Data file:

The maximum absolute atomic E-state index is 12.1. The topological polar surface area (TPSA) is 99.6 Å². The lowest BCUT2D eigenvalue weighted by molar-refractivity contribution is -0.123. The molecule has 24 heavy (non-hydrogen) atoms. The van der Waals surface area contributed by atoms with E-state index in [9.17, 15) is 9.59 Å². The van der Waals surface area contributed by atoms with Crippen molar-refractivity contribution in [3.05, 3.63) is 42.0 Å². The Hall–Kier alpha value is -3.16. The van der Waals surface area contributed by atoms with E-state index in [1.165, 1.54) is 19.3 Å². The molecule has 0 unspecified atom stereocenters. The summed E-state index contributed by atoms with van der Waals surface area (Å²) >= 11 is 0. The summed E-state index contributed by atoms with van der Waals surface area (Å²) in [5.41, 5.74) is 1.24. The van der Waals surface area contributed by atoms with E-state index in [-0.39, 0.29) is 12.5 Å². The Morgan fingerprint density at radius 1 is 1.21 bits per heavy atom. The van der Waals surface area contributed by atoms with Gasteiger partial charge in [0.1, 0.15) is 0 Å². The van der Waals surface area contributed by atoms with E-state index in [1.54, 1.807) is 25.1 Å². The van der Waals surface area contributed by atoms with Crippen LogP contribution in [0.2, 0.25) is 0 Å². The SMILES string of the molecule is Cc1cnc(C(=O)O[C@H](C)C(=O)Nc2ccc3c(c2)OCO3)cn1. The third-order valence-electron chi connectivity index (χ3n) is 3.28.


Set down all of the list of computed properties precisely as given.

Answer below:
The maximum absolute atomic E-state index is 12.1. The topological polar surface area (TPSA) is 99.6 Å². The lowest BCUT2D eigenvalue weighted by molar-refractivity contribution is -0.123. The molecule has 24 heavy (non-hydrogen) atoms. The van der Waals surface area contributed by atoms with E-state index in [9.17, 15) is 9.59 Å². The van der Waals surface area contributed by atoms with Crippen molar-refractivity contribution in [3.05, 3.63) is 42.0 Å². The Hall–Kier alpha value is -3.16. The van der Waals surface area contributed by atoms with E-state index in [1.165, 1.54) is 19.3 Å². The molecule has 0 unspecified atom stereocenters. The summed E-state index contributed by atoms with van der Waals surface area (Å²) >= 11 is 0. The summed E-state index contributed by atoms with van der Waals surface area (Å²) in [5.41, 5.74) is 1.24. The van der Waals surface area contributed by atoms with E-state index in [-0.39, 0.29) is 12.5 Å². The Morgan fingerprint density at radius 1 is 1.21 bits per heavy atom. The van der Waals surface area contributed by atoms with Gasteiger partial charge in [0.1, 0.15) is 0 Å². The van der Waals surface area contributed by atoms with E-state index in [1.54, 1.807) is 25.1 Å². The van der Waals surface area contributed by atoms with Crippen LogP contribution in [0.2, 0.25) is 0 Å². The SMILES string of the molecule is Cc1cnc(C(=O)O[C@H](C)C(=O)Nc2ccc3c(c2)OCO3)cn1. The third-order valence-electron chi connectivity index (χ3n) is 3.28.